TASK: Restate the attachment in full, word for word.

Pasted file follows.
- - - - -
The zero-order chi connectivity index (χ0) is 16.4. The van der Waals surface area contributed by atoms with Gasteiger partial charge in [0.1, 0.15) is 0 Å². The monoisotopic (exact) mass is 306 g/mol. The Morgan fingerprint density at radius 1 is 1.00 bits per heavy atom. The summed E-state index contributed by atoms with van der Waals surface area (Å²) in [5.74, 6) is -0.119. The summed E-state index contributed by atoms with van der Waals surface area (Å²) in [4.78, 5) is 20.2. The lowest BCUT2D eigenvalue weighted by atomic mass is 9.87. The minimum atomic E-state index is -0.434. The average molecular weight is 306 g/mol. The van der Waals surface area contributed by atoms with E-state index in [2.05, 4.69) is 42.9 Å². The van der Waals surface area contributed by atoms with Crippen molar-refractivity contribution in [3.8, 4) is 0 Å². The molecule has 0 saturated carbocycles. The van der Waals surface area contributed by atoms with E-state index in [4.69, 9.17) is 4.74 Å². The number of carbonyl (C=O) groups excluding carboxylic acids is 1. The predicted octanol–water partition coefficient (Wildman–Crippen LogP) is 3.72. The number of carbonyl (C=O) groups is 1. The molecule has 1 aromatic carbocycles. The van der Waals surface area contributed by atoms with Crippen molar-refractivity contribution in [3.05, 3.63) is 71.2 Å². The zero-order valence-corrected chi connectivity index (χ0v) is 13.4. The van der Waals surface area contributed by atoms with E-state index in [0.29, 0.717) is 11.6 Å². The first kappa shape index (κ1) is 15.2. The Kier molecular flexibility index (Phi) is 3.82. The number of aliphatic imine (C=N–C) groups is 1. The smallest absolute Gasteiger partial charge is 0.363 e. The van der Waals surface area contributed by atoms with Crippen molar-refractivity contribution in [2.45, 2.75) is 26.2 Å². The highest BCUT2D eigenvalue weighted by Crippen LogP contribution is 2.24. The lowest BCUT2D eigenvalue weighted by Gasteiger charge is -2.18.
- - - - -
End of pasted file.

The zero-order chi connectivity index (χ0) is 16.4. The van der Waals surface area contributed by atoms with Gasteiger partial charge in [0.1, 0.15) is 0 Å². The monoisotopic (exact) mass is 306 g/mol. The Morgan fingerprint density at radius 1 is 1.00 bits per heavy atom. The summed E-state index contributed by atoms with van der Waals surface area (Å²) in [5.74, 6) is -0.119. The summed E-state index contributed by atoms with van der Waals surface area (Å²) in [4.78, 5) is 20.2. The lowest BCUT2D eigenvalue weighted by atomic mass is 9.87. The minimum atomic E-state index is -0.434. The average molecular weight is 306 g/mol. The van der Waals surface area contributed by atoms with E-state index in [2.05, 4.69) is 42.9 Å². The van der Waals surface area contributed by atoms with Crippen molar-refractivity contribution in [3.8, 4) is 0 Å². The molecule has 0 saturated carbocycles. The van der Waals surface area contributed by atoms with E-state index in [4.69, 9.17) is 4.74 Å². The number of carbonyl (C=O) groups excluding carboxylic acids is 1. The predicted octanol–water partition coefficient (Wildman–Crippen LogP) is 3.72. The number of carbonyl (C=O) groups is 1. The molecule has 1 aromatic carbocycles. The van der Waals surface area contributed by atoms with Crippen molar-refractivity contribution in [3.05, 3.63) is 71.2 Å². The zero-order valence-corrected chi connectivity index (χ0v) is 13.4. The van der Waals surface area contributed by atoms with E-state index in [0.29, 0.717) is 11.6 Å². The first kappa shape index (κ1) is 15.2. The Kier molecular flexibility index (Phi) is 3.82. The number of aliphatic imine (C=N–C) groups is 1. The smallest absolute Gasteiger partial charge is 0.363 e. The van der Waals surface area contributed by atoms with Crippen molar-refractivity contribution in [2.45, 2.75) is 26.2 Å². The highest BCUT2D eigenvalue weighted by Crippen LogP contribution is 2.24. The lowest BCUT2D eigenvalue weighted by Gasteiger charge is -2.18.